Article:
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Learn how to choose fonts for a web site and create beautiful, legible type. Author Laura Franz shares how to create designs that maximize readability (and keep visitors on the page) by paying attention to details in size, line-height, line length, alignment, color, vertical space, and more. Laura also demonstrates how to incorporate web fonts, style type with CSS, and pick fonts that work well together.
In this lesson we're going to apply a typographic accent. We're going to fix the name of the designer quoted. The O in his name should have an umlaut. You need the files quote_accent.html and quote_accent.css from the Exercise folder. Open up the HTML file in the browser to see what we're working with/ You'll see the designer's name appears three times, here at the start of the text and again at the bottom.
It spelled incorrectly with the plain O. This makes his name Hoger, but his last name is H?ger and it should be spelled with an umlaut over the O. We need to add this. If you already know how to add typographic accents to letters using your keyboard commands, you might be tempted to do the same for your HTML text. Don't do it. The keyboard commands might show up in your browser, but most browsers do not recognize them and they will make it difficult to validate your HTML.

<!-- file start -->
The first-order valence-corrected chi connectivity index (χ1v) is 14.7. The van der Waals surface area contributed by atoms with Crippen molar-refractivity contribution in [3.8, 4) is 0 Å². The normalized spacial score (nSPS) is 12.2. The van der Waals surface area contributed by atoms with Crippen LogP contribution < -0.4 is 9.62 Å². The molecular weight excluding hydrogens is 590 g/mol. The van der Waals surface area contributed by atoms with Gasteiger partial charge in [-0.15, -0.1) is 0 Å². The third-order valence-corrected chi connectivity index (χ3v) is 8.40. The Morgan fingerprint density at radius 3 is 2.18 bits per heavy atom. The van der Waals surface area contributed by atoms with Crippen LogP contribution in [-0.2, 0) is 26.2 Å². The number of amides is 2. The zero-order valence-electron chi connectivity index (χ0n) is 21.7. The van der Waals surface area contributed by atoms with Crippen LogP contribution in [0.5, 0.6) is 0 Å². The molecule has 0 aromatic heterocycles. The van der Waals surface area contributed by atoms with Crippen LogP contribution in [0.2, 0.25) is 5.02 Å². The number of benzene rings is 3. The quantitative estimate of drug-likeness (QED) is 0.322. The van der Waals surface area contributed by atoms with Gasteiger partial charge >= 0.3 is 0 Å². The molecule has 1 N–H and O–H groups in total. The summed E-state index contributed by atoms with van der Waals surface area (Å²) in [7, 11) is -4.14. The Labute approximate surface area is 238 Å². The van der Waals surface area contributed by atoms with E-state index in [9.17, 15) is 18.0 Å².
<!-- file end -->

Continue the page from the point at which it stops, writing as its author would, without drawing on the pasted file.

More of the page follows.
Instead we're going to use character entities which help the HTML show characters that won't otherwise work. Open up your HTML document in your text editor. We're going to find his name, here's the first instance, and we are going to replace the O with ö. We can take that syntax, we can copy it, and we'll replace the other two as well.
There's one right here. Paste and then down at the bottom, paste. Save this and review it in our browser. His name now has an umlaut. There are lots of characters that use entities, not just typographic accents. To view a chart of them I recommend going to w3schools.com. There are a lot of references for these charts, but I always recommend this one.
Because it does a great job of laying out all the characters you may need. It makes it easy to see the character on the left. Here's the lowercase o umlaut that we just made. And it gives you the option of using the numerical code or the name code. The numerical codes are recommended. They are supported by most browsers. Always take the time to make sure you're using the correct characters. It is respectful to your readers and to your content.
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